'They're more tasty': The difference in locally grown strawberries and where to pick 'em
PORTSMOUTH — It's bustling for a Friday morning at Quonset View Farm, and perhaps that's because time is of the essence.
Strawberry picking season opened just three days earlier and, by early July, it'll be over. Ashley Cotta, granddaughter of farm owner Dave Cotta, is working the stand at the front of the farm, directing patrons to the roughly 8½ acres where they can pick their own fruit.
As Dave Cotta talks on the phone, another grandchild, Mike Flynn, unloads crates of strawberries from a John Deere utility vehicle.
Quonset View Farm — which gets its name because you can see Quonset Point in the distance to the west from the elevated spread off Middle Road — was founded by Manuel Cotta in 1902 and remains a family operation.
Customers can pick potatoes and squash, as well as pumpkins in the fall, but strawberry season is a special time of the year because it comes and goes so quickly.
"It's about four weeks, five weeks," Flynn said, who started helping out at the farm during his childhood and earned a degree in agriculture from the University of Rhode Island. "If it gets too dry in July, it's tough to extend the season."
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Strawberry season varies in different parts of the country, depending on the weather. Dave Cotta said it starts in Mexico and works its way north. In Florida, the peak months are January and February. In Virginia, it's May and mostly June for New England states.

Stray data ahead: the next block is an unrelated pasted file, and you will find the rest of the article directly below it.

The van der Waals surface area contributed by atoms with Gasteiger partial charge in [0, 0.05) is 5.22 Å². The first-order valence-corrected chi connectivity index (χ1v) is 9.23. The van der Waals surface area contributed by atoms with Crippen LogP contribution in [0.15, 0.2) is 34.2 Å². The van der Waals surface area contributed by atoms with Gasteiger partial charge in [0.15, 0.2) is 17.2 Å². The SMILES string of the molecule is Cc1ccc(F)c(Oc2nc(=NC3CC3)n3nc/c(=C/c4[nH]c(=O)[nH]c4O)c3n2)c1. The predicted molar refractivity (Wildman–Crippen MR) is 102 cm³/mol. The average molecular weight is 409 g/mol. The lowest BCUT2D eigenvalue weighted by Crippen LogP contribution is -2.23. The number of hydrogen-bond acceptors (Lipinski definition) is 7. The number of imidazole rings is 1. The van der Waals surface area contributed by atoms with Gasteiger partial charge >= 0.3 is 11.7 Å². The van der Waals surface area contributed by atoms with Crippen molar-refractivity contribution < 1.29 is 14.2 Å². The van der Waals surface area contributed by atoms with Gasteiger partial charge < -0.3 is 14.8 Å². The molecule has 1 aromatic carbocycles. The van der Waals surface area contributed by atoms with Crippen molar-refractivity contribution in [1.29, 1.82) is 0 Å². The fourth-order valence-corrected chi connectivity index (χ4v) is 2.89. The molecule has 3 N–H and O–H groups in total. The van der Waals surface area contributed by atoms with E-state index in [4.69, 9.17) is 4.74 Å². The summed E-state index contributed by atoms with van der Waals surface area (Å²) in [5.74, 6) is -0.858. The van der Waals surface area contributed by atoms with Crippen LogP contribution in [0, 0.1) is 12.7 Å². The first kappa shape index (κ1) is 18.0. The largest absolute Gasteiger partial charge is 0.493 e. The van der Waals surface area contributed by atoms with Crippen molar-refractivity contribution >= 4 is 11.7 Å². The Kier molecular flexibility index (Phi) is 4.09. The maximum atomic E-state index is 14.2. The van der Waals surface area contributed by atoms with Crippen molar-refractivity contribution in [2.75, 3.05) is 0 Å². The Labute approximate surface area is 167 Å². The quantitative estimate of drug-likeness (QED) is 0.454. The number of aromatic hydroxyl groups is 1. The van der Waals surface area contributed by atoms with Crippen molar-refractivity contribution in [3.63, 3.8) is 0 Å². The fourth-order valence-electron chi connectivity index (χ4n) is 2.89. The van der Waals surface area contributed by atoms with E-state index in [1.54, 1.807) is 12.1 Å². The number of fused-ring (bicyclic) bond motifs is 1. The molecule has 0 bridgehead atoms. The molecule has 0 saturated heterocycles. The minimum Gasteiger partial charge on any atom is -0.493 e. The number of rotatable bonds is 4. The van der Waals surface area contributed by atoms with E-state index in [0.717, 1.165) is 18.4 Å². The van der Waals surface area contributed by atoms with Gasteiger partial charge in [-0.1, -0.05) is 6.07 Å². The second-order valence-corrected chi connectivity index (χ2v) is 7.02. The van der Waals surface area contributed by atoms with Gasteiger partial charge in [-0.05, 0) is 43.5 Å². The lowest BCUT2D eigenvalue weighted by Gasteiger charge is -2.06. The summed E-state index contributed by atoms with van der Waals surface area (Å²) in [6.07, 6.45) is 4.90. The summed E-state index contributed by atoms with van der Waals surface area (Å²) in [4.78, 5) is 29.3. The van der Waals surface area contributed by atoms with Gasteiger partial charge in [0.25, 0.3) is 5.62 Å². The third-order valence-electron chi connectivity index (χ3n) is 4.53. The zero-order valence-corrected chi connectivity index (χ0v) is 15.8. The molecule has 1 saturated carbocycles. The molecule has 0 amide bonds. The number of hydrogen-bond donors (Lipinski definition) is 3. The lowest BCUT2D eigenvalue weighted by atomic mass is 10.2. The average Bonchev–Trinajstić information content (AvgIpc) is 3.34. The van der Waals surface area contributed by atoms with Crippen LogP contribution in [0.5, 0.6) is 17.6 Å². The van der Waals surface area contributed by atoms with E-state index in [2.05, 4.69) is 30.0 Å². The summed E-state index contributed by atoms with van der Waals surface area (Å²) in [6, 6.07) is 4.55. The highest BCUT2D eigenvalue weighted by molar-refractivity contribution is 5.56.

Flynn explained farmers work a season ahead when it comes to strawberries. This year's crop was planted last year, and some of the strawberries picked next year recently were planted on about three acres of the farm.
Not surprisingly, good weather — with well-timed rain — makes for a good season, Flynn said. If there's precipitation at night, farmers have less watering to do by hand. If it rains during the day, especially on weekends, customers aren't likely to go strawberry picking.
"You don't want to miss a Saturday or Sunday," he said.
Flynn said there's a "novelty" and a "seasonality" to picking your own fruit.
"Those strawberries that you buy in February, yeah, they might be good from Florida, but once you get something in season, it's kind of a whole different ballgame," Flynn said.
"It's a lot better than just going to the store to get them," Dave Cotta said. "You can see how they grow first-hand. And they're more tasty when they're fresh like that."
Flynn said with the expansion of farmers markets in the area, people want to support local operations. "That's a great thing," he said.
Quonset View Farm, located at 895 Middle Road, is open from 8 a.m. to 6 p.m. daily.
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Here are some other places in Newport County where you can pick your own strawberries:
Sweet Berry Farm
915 Mitchell's Lane, Middletown
Sweet Berry Farm offers seven types of pick-your-own fruit, including strawberries. It is open daily from 9 a.m. to 6 p.m. Learn more at sweetberryfarmri.com.
Young Family Farm
260 West Main Road, Little Compton
Strawberry picking at Young Family Farm is by appointment, and you can book your one-hour session online at youngfamilyfarm.com. The hours of operation are Thursday through Monday, 9:30 a.m. to 5 p.m.
This article originally appeared on Newport Daily News: Strawberry picking in Portsmouth, Middletown RI offers tasty treats